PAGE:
Skills gap won’t be resolved without your input

As 2.7 million job openings are created due to retirements over the next 10 years and some 700,000 new jobs emerge due to business growth, a talent shortfall in manufacturing is rearing its ugly head. Here’s what On the Edge Blogger Keith Campbell, a regular contributor to this space, has to say about a recent report on the subject.

The data from PMMI on the first PACK EXPO East exhibit held last month in Philadelphia is reason for optimism about manufacturing in the Northeastern, and by inference, probably all of the United States. Attendance figures were well above expectations, indicating a true interest in expanding and modernizing packaging and processing operations. Machine builders that I spoke with are looking forward to increasing exports to foreign markets and to growing their sales in the US as other manufacturers reshore or add capacity.

At about the same time, the National Association of Manufacturers issued the 2015 update to its series of Skills Gap Reports, the last of which was published in 2011. This report, prepared by The Manufacturing Institute in partnership with Deloitte Consulting, paints a much less-rosy picture of manufacturing's future in the US, with more than three quarters of manufacturing executives predicting that the skills gap will negatively affect their abilities to implement new technologies, increase productivity, or meet customer demand. Others point to the difficulties of attracting and stabilizing the necessary workforce when they should wish to reshore operations. The sad truth is that our economy in general—and packagers, processors, machine builders, and automation suppliers in particular—will all be negatively affected by the lack of skills in our manufacturing workforce.

The measure of the talent shortfall in the 2015 report is the greatest reported yet. Some have challenged the 600,000 unfilled jobs statistic that has been cited over the past several years. This report predicts that this number will increase to a 2 million worker shortfall over the next 10 years. The report looks at both skilled production operatives and professional scientists and engineers as two distinct pieces of the same issue, each with their own unique challenges. The primary contributing factors on the demand side of the equation are the creation of 2.7 million job openings due to retirements and the creation of 700,000 new jobs due to business growth. In addition to the simple numerics, the problem is exacerbated by the fact that a disproportionate amount of process knowledge is held by those preparing to leave the workforce or by those who will be redeployed as a result.

On the supply side of the equation are factors such as the negative images and misconceptions of manufacturing held by parents, teachers, counselors and students; an ongoing decline in technology education programs in our public schools; and the overall lack of STEM (Science, Technology, Engineering & Math) skills in today's general population.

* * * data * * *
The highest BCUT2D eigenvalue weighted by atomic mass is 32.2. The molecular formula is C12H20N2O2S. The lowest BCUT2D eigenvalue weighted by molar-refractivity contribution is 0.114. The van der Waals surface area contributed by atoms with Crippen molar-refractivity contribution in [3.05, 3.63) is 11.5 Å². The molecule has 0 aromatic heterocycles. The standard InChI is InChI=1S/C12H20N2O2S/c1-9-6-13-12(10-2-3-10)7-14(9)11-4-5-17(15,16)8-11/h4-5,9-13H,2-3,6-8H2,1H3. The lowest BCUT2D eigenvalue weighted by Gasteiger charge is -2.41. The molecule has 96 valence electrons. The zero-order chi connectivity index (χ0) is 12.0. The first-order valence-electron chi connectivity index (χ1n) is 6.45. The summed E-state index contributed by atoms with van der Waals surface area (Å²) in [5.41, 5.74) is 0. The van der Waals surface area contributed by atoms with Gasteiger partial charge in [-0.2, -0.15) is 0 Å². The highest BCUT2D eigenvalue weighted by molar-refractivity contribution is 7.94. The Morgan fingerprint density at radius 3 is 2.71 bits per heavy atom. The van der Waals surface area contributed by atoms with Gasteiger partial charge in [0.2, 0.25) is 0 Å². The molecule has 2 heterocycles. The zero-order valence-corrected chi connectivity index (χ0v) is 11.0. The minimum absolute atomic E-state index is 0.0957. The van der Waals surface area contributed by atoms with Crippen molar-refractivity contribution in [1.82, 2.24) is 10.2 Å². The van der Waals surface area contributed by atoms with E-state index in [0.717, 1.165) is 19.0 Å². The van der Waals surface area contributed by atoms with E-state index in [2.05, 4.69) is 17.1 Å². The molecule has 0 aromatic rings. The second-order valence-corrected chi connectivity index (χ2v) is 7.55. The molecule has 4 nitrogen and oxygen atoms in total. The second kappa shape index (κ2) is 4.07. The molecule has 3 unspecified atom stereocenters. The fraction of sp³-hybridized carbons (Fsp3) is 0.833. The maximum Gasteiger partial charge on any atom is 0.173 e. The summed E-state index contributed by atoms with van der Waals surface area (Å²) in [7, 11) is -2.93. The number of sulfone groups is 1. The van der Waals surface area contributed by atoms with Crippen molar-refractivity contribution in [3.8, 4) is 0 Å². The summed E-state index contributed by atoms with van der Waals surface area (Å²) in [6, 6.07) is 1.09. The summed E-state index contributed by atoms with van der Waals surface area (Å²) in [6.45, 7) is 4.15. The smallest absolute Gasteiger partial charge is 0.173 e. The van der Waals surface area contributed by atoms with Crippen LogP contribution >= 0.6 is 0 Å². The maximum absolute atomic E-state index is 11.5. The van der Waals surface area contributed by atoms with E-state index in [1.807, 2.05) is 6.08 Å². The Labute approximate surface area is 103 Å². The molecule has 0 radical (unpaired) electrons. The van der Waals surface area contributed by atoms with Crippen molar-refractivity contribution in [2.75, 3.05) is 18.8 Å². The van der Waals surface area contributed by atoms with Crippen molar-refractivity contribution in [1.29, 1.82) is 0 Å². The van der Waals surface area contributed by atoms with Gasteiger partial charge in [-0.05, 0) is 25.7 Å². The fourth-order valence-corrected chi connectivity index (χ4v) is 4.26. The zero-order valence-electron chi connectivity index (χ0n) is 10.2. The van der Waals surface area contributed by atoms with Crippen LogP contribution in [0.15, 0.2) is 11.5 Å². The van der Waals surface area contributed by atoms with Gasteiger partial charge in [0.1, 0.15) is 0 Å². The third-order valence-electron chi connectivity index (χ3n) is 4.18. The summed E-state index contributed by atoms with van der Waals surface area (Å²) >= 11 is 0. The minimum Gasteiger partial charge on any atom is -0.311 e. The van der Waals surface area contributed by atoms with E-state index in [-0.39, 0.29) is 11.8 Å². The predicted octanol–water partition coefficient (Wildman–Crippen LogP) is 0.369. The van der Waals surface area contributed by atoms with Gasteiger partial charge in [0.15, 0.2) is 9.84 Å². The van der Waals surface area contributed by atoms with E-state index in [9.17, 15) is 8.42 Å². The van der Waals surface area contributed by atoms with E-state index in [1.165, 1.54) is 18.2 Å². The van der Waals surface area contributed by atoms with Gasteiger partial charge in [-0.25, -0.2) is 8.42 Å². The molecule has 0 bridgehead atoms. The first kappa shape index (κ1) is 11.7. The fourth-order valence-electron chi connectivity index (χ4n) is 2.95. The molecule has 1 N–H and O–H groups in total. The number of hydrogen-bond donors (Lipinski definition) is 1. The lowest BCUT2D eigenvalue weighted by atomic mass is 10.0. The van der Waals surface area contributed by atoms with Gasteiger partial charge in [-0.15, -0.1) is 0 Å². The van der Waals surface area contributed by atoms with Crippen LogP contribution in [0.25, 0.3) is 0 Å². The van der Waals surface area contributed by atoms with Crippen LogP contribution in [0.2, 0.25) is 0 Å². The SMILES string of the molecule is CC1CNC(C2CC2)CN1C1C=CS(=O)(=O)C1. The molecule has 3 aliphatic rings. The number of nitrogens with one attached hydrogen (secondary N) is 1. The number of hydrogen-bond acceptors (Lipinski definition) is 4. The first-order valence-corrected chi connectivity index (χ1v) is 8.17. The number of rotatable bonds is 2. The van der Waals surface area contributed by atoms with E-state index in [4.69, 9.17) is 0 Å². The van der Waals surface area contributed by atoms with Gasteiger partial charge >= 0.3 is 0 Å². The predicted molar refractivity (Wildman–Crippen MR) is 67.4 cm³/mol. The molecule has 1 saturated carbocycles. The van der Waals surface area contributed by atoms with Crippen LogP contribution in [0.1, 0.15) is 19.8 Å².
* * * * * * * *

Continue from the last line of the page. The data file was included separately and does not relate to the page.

Some might see the demand creation problem as an opportunity for selling more automation. While manufacturing will, without doubt, continue to automate, this is not going to solve the problem. Much of the labor has already been removed from our processes and additional automation is only successful when the skills are available to specify, install, operate, and maintain it.

Lack of a skilled workforce is an impediment to automation. PMMI has recognized this challenge, and has been working diligently at developing programs that help to solve the workforce skills crisis. PACK EXPO East played a small but important role in that by providing opportunities for students, teachers, and others to get first hand information on manufacturing jobs. As a Pennsylvania native, it was encouraging to see local schools that had first-time booths in the Education Pavilion and others that sent students and instructors to walk through the show and meet the industry.

There is little that can be realistically accomplished on the demand side of the skills problem. The real solution is to work on the supply side. Dr. Charles Blankenship, President and CEO of GE Appliances & Lighting, is quoted in the NAM report as follows: “We cannot fully realize the renaissance of U.S. manufacturing unless and until we solve the manufacturing skills gap. Manufacturers are the key to solving this problem. By aligning together and clearly defining their needs—and speaking with one voice, they can work with secondary and post-secondary schools and government to create a system that attracts, develops, and retains skilled manufacturing talent.”

The report provides some further suggestions on the role of each of the underlined entities in driving toward a solution: manufacturers must lead; their trade organizations must speak for them with one voice; our high schools, community colleges, and universities must provide meaningful programs; and government must facilitate the process and help with the necessary educational infrastructure. Encouraging these groups to collaborate toward a solution is what The Manufacturing Workforce Development Playbook is all about.

If you have a stake in this issue, I suggest that you download and read The skills gap in U.S. manufacturing 2015 and beyond report. If you've not previously done so, download The Manufacturing Workforce Development Playbook to get some additional background on the problem and some potential solutions. Then get involved within you company and your local community to strengthen manufacturing across America.

More in Home